From the Publisher:
Poetry, fiction, literary history, and politics. These four cornerstone concerns of Roberto Bolaño's work have established him as a representative, generational figure in not only Chile, Mexico, and Spain, the three principal locations of his life and work, but throughout Europe and the Americas, increasingly on a global scale. At the heart of Bolaño's 'poemas-novela', his poet- and poetry-centered novels, is the history and legacy of the prose poem. Challenging the policing of boundaries between verse and prose, poetry and fiction, the literary and the non-literary, the aesthetic and the political, his prose poem novels offer a sustained literary history by other means, a pivotal intervention that restores poetry and literature to full capacity. Framing Roberto Bolaño is one of the first books to trace the full arc and development of Bolaño's work from the beginning to the end of his career.
'Jonathan Monroe’s excellent monograph offers an original take that combines the best of close reading with theoretical reflection. The author explores Bolaño’s broad-ranging literary culture with great success. He offers a detailed portrait not just of a writer, but of a reader. This is, in short, a significant contribution that will appeal to anyone who wants to understand the whole of Bolaño’s oeuvre.'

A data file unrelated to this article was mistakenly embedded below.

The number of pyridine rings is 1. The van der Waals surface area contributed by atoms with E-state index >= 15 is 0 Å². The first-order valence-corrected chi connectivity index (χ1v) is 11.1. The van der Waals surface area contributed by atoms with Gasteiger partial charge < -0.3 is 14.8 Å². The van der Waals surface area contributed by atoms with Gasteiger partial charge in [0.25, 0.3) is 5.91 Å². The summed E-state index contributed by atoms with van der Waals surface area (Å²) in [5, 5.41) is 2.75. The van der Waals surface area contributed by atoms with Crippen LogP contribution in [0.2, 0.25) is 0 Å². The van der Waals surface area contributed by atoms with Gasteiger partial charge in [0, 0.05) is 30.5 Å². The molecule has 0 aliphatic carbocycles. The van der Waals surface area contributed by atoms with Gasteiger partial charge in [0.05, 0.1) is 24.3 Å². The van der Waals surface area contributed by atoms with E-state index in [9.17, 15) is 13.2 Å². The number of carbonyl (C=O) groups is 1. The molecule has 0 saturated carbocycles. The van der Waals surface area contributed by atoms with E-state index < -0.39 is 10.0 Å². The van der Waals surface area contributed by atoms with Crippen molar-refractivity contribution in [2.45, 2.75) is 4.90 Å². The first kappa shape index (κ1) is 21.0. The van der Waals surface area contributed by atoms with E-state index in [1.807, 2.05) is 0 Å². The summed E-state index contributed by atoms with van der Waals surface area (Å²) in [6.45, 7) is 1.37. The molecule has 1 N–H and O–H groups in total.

Héctor Hoyos - Stanford University, California
'Eye-opening and unique, Framing Roberto Bolaño is a brilliant, comparative study of literary genres through the analysis of Bolaño’s oeuvre. Tracing the evolution of Bolaño’s writing from the minimal (the anti-narrative prose poems in Antwerp) to the maximal (the monumental 2666), it contextualizes Bolaño’s understanding of western literary history and politics, as well as his attitude toward readers and critics. Beck Monroe’s erudite familiarity with American and European as well as Latin American literature facilitates the insightful identification of important literary influences, leitmotifs, and themes in Bolaño’s works. Revealing Bolaño’s itinerary as a voracious reader, the book contextualizes his literature, and, along the way, defends its canonicity and importance in the World’s Republic of Letters. An amazing research effort, with many innovative and original insights into a literature that seemed to have reached its limits for future literary analysis, it will be of interest to students and professors in Latin American and Western literature.'